MONTPELIER, Vt. — After more than a decade of planning, studies and opposition, the Vermont Air National Guard took delivery in September of the first two of what will become 20 F-35 fighter jets based at the South Burlington airport.

Despite concerns by some about their noise and what opponents feel is the unproven safety record of the aircraft, by year’s end the guard had received a total of five of the airplanes.

The arrival of the military’s fifth-generation aircraft at the Burlington International Airport was voted Vermont’s top story of 2019 in balloting by Vermont members of The Associated Press.

“Bringing the F-35 to Vermont secures our future for decades, and our country needs this airplane,” Col. David Smith, the commander of the 158th Fighter Wing, said the day the first two planes arrived.

A close second in the balloting was the release in August by Vermont’s Roman Catholic Diocese of Burlington of a report that found “credible and substantiated” allegations of sexual abuse of minors against 40 priests in the state since 1950.

All but one of those allegations occurred prior to 2000, and none of the priests is still in ministry, the report said. Most of the priests who were named in the report are now dead. At year’s end the Vermont Attorney General’s office was continuing its own study of abuse at the long-closed St. Joseph’s orphanage in Burlington.

“While most of these allegations took place at least a generation ago, the numbers are still staggering,” Vermont Bishop Christopher Coyne said in releasing the report.

Another notable story wasn’t on the ballot because it didn’t break until after the ballots went out: the December resignation of Burlington Police Chief Brandon del Pozo after he admitted to setting up a fake Twitter account to troll a critic, and the subsequent revelation that Deputy Chief Jan Wright had also used a fake social media account.

Vermont’s other top stories of the year:

3) U.S. Sen. Bernie Sanders, the Vermont independent who is making his second run for the Democratic presidential nomination, suffered a heart attack while campaigning in Nevada. He came back to Vermont for several weeks of recuperation before he returned to the campaign trail.

4) Vermont is continuing to cope with an ever-worsening labor shortage caused by an aging population that isn’t being countered by new residents moving to the state. Vermont is one of a number of states that are doubling down on efforts to attract new blood, including a program that will pay some new residents up to $10,000 over two years for relocating to Vermont. By Dec. 20, a total of 135 applications had been approved, which has brought a total of 359 people to 60 Vermont towns. A few applications were still being processed so more are expected. A similar, but slightly different program is going to begin on Jan. 1.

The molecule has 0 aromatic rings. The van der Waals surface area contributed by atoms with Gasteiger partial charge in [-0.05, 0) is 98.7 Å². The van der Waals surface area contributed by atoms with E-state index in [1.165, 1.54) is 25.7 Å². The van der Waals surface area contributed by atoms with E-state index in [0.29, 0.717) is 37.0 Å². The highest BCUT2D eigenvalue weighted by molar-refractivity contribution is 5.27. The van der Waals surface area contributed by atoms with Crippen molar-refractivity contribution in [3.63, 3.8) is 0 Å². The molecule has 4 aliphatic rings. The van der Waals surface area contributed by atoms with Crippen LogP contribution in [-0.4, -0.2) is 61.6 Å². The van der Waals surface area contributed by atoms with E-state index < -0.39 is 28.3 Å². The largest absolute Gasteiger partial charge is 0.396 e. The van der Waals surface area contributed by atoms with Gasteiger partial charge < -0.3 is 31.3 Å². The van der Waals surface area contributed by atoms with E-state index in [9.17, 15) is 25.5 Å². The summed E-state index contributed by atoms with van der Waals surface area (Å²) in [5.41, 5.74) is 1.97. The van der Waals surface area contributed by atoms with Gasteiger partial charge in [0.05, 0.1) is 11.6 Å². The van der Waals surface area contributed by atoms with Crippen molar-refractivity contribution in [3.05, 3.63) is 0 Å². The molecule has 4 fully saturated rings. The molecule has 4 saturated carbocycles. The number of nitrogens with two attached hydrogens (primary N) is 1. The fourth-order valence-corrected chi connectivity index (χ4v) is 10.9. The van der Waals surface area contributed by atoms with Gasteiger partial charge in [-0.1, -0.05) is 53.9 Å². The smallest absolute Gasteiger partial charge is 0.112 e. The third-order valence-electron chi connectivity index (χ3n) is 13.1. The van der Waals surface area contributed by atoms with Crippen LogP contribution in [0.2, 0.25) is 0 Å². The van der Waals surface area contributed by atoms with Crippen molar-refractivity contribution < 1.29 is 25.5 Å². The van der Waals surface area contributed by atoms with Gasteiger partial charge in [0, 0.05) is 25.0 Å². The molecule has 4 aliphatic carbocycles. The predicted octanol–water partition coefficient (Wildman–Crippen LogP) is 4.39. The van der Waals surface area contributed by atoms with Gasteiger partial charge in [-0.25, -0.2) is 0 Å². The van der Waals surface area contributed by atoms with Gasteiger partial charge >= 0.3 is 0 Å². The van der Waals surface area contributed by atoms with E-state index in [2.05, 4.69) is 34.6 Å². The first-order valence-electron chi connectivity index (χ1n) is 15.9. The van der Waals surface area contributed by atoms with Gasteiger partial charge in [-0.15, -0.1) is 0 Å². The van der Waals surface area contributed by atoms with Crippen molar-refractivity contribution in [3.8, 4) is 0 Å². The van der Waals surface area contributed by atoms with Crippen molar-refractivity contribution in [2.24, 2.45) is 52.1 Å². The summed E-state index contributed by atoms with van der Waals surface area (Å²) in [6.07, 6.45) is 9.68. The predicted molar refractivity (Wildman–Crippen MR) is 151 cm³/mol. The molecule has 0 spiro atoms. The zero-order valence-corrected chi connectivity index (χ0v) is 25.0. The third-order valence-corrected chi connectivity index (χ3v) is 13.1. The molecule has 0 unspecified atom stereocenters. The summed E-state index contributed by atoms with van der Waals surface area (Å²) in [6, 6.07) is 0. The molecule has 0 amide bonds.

5) Demographic and educational changes are also taking a toll on some of Vermont’s small colleges. During 2019, three colleges — Green Mountain College in Poultney, Southern Vermont College in Bennington and the College of St. Joseph in Rutland — closed their doors. Another, Marlboro College in Marlboro, announced plans to close its Vermont campus in the spring of 2020 and move its programs to Emerson College in Boston. The closures left the schools scrambling to determine what should be done with the campuses.

6) The Democratic-controlled Vermont Legislature passed and Republican Gov. Phil Scott signed into law a bill that protects women’s access to abortion amid proponents’ concerns that the U.S. Supreme Court could review Roe v. Wade. The Vermont Legislature also took the first steps toward enshrining access to abortion in the state constitution. To amend the constitution, the proposal must be approved again by the Legislature elected in 2020. If approved a second time, it would be sent to voters for approval in a statewide referendum in 2022.

7) Steven Bourgoin, a driver convicted of killing five teenagers in a wrong-way crash in October 2016, was sentenced to 30 years to life in prison for his conviction on five counts of second-degree murder. Bourgoin acknowledged that he crashed into the car carrying the five teenagers but said he was insane at the time. A jury disagreed.

8) In December, the Burlington-based weekly newspaper Seven Days published a report about drug use and sexual misconduct in the state’s women’s prison. Gov. Scott promised a full investigation, which was still being conducted at the close of the year.

9) Sanders continues his run for the Democratic presidential nomination.

10) The former owner and former president of the Jay Peak ski resort and two others were indicted in May on federal charges stemming from a failed plan to build a biotechnology plant in northern Vermont using money from foreign investors. The grand jury indictment alleged the four conspired to embezzle investors’ funds and deceive investors about the project’s number of jobs and ability to generate revenue. Three of the four people charged have pleaded not guilty. The fourth has not yet appeared in court.

(1) comment


I think Bernie should step down a Senator the State has paid him to work for us and for the last 6 years or so he’s spent more time running for President then working for us. If you hire someone to do a job and they get a different job do you keep paying the person? No! Maybe the first election it is ok but twice especially when he has no chance of getting the nomination much less winning it’s stupid.

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